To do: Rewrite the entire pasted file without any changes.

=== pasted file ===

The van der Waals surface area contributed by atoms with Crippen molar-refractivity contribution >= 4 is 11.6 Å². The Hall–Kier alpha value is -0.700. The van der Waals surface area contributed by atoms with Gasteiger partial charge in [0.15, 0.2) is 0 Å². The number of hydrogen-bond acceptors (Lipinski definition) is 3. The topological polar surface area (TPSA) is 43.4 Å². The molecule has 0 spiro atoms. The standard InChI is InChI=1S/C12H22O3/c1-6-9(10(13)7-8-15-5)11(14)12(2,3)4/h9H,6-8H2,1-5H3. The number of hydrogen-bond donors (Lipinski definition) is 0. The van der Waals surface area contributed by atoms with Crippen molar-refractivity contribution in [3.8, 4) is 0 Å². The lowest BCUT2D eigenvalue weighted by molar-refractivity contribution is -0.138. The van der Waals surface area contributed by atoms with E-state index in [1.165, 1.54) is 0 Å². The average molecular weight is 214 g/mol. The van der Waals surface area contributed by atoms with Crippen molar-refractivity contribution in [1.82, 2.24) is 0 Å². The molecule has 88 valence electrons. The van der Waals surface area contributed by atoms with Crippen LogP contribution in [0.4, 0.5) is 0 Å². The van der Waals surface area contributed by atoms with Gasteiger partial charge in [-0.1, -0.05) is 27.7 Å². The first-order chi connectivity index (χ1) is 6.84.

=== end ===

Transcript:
The van der Waals surface area contributed by atoms with Crippen molar-refractivity contribution >= 4 is 11.6 Å². The Hall–Kier alpha value is -0.700. The van der Waals surface area contributed by atoms with Gasteiger partial charge in [0.15, 0.2) is 0 Å². The number of hydrogen-bond acceptors (Lipinski definition) is 3. The topological polar surface area (TPSA) is 43.4 Å². The molecule has 0 spiro atoms. The standard InChI is InChI=1S/C12H22O3/c1-6-9(10(13)7-8-15-5)11(14)12(2,3)4/h9H,6-8H2,1-5H3. The number of hydrogen-bond donors (Lipinski definition) is 0. The van der Waals surface area contributed by atoms with Crippen molar-refractivity contribution in [3.8, 4) is 0 Å². The lowest BCUT2D eigenvalue weighted by molar-refractivity contribution is -0.138. The van der Waals surface area contributed by atoms with E-state index in [1.165, 1.54) is 0 Å². The average molecular weight is 214 g/mol. The van der Waals surface area contributed by atoms with Crippen molar-refractivity contribution in [1.82, 2.24) is 0 Å². The molecule has 88 valence electrons. The van der Waals surface area contributed by atoms with Crippen LogP contribution in [0.4, 0.5) is 0 Å². The van der Waals surface area contributed by atoms with Gasteiger partial charge in [-0.1, -0.05) is 27.7 Å². The first-order chi connectivity index (χ1) is 6.84.